His true story, being an inimitable account of life as a red-blooded MP

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Today we are starting a brand new feature in this space - Alan Clark's Diaries! Yes, we bring you the day-to-day chronicles of a man about Westminster, with all the spice, verve, wit and mischief that we associate with the name of Alan Clark! And we start with a bang at the very start of this week!

MONDAY JAN 19 1998

This wretched case drags on. I cannot believe how cumbersome and expensive the British legal system is. If it had any competition, it would be driven out of business in months. As a way of settling disputes it is about as advanced as a steam tram. These damned fool lawyers prattle on and on ... The only consolation is that one of the opposing legal team has rather nice legs. I catch a glimpse of her fascinating thighs every now and again, and I promptly have the most unlegal thoughts. Odd how even more attractive women are when dressed up severely in black, or in uniform. I wonder if women find judges attractive...? No, the idea is so ludicrous, I am surprised I even wrote it down.

TUESDAY JAN 20 1998

People are somewhat in danger of forgetting that I am also a serious historian as well as a popular diarist and failed politician. I have devoted the best writing years of my life to penning serious and well-researched histories, which have never attracted popular attention. Britain is an irremediably frivolous country, which explains why nobody has ever attempted to run a parody of my historical works, only of my diaries. If someone wrote a parody of my histories, I would not sue them - I would write them a letter of gratitude. As it is, this piffling pastiche in the Standard has had unforeseen results. I have several times in the past few days been rung up by correspondents asking if letters I had written them really were from me.

"Why should they not be?" I ask.

"Oh, well, not everything signed by you is really by you these days," they say evasively, "and besides, it didn't seem as witty as usual, so we thought it might be a parody."

Bastards.

I had to go to Bond Street today to get a new blank monthly diary for February. My wife said that it seemed a long way to go to get a diary, especially from Kent. I said they were the only people who did monthly diaries. I didn't mention the lovely Yvette who works there.

WEDNESDAY JAN 21 1998

Hurrah! We have won the court case! Sorry though I was to see the last of the opposition's lovely thighs, I am even happier to have won damages from the evening tabloid! As my lawyer said, I have been paid more for not writing these pieces than the wretched Bradshaw himself has for writing them! He then added meaningfully, "We can work out how much I get later ..." Still, the crucial thing is that when Alan Clark's Diaries appear anywhere in future, people will know they are by me. It is a victory against the mangy curs of Fleet Street ...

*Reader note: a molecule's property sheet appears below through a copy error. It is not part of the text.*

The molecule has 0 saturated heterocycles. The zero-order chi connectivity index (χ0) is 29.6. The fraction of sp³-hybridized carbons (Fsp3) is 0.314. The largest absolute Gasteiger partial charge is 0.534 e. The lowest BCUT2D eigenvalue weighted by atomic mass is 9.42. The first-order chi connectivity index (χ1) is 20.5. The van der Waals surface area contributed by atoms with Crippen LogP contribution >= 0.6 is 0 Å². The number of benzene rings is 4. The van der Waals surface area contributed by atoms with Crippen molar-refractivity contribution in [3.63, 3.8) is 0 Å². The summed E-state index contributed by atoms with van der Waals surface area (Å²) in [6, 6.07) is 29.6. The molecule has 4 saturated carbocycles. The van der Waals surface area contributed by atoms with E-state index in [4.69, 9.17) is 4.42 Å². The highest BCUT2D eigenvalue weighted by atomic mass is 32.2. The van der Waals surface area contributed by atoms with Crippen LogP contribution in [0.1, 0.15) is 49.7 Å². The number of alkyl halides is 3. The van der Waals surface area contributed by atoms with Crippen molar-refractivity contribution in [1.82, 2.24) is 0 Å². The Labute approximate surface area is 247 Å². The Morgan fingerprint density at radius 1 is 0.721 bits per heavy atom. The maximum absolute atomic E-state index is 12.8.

A lawyer writes: Dear Mr Kington, I am instructed by my client, Mr Alan Clark, to put a restraining order on your imitation of his diary and to warn you that if you breach this and print any more words purporting to be by the lovely Mr Clark, we will come down on you good and heavy.

Miles Kington writes: Dear Mr Lawyer, But I am halfway through a column and I have no other way of finishing it!

A lawyer writes: Dear Mr Kington, My client instructs me to say, 'Tough titty. You'll just have to think of something, won't you?'

Dear reader, today we bring you the start of a brand new feature, namely the Diary of Rupert Allason! Yes, the fascinating Tory MP with the alter ego of Nigel West the thriller writer has been "keeping" a diary of his daily doings for some time, and we now bring you a glimpse into that fascinating world!

MONDAY JAN 19 1998

This wretched case drags on. I cannot believe how cumbersome and expensive the British legal system is. If it had any competition, it would be driven out of business in months. As a way of settling disputes it is about as advanced as a steam tram ...

TUESDAY JAN 20 1998

People are somewhat in danger of forgetting that I am also a serious thriller writer as well as a popular journalist and failed politician. I have devoted the best writing years of my life to penning serious and well-researched novels, which have never attracted as much popular attention as they deserved. Britain is an irremediably frivolous country, which explains why nobody has ever attempted to run a parody of my thrillers ...

WEDNESDAY JAN 21 1998

We have lost the case. I am gutted. It is a victory for the mangy curs of Fleet Street ...

A lawyer writes: Dear Mr Kington, I am instructed by my client, Mr Rupert Allason ...

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